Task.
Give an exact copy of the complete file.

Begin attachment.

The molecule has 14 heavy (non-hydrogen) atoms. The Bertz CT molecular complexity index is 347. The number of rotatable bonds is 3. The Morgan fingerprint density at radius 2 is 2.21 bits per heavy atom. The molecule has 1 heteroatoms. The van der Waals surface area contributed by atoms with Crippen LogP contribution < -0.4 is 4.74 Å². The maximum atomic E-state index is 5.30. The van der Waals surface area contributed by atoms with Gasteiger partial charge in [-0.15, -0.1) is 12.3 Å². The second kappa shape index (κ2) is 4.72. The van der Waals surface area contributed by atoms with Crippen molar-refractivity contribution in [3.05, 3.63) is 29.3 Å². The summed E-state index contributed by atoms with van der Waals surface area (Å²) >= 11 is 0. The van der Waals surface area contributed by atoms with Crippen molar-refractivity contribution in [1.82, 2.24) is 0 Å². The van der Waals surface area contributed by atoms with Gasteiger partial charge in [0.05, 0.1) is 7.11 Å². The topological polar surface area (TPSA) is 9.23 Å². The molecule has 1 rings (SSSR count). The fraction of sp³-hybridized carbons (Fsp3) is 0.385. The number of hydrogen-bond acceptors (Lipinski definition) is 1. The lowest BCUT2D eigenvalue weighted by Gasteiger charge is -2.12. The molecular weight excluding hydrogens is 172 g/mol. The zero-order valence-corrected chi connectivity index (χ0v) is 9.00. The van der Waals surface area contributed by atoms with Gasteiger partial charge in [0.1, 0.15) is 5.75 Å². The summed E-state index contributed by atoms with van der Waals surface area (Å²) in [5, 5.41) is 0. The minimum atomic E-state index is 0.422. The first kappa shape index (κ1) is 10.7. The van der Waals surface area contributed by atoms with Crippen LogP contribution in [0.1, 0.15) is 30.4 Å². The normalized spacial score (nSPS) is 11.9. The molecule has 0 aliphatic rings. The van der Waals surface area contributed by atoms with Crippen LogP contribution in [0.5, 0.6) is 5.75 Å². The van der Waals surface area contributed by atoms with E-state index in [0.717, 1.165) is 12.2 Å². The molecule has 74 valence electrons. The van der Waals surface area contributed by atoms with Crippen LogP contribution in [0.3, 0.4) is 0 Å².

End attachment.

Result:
The molecule has 14 heavy (non-hydrogen) atoms. The Bertz CT molecular complexity index is 347. The number of rotatable bonds is 3. The Morgan fingerprint density at radius 2 is 2.21 bits per heavy atom. The molecule has 1 heteroatoms. The van der Waals surface area contributed by atoms with Crippen LogP contribution < -0.4 is 4.74 Å². The maximum atomic E-state index is 5.30. The van der Waals surface area contributed by atoms with Gasteiger partial charge in [-0.15, -0.1) is 12.3 Å². The second kappa shape index (κ2) is 4.72. The van der Waals surface area contributed by atoms with Crippen molar-refractivity contribution in [3.05, 3.63) is 29.3 Å². The summed E-state index contributed by atoms with van der Waals surface area (Å²) >= 11 is 0. The van der Waals surface area contributed by atoms with Crippen molar-refractivity contribution in [1.82, 2.24) is 0 Å². The van der Waals surface area contributed by atoms with Gasteiger partial charge in [0.05, 0.1) is 7.11 Å². The topological polar surface area (TPSA) is 9.23 Å². The molecule has 1 rings (SSSR count). The fraction of sp³-hybridized carbons (Fsp3) is 0.385. The number of hydrogen-bond acceptors (Lipinski definition) is 1. The lowest BCUT2D eigenvalue weighted by Gasteiger charge is -2.12. The molecular weight excluding hydrogens is 172 g/mol. The zero-order valence-corrected chi connectivity index (χ0v) is 9.00. The van der Waals surface area contributed by atoms with Gasteiger partial charge in [0.1, 0.15) is 5.75 Å². The summed E-state index contributed by atoms with van der Waals surface area (Å²) in [5, 5.41) is 0. The minimum atomic E-state index is 0.422. The first kappa shape index (κ1) is 10.7. The van der Waals surface area contributed by atoms with Crippen LogP contribution in [0.1, 0.15) is 30.4 Å². The normalized spacial score (nSPS) is 11.9. The molecule has 0 aliphatic rings. The van der Waals surface area contributed by atoms with Crippen LogP contribution in [0.5, 0.6) is 5.75 Å². The van der Waals surface area contributed by atoms with E-state index in [0.717, 1.165) is 12.2 Å². The molecule has 74 valence electrons. The van der Waals surface area contributed by atoms with Crippen LogP contribution in [0.3, 0.4) is 0 Å².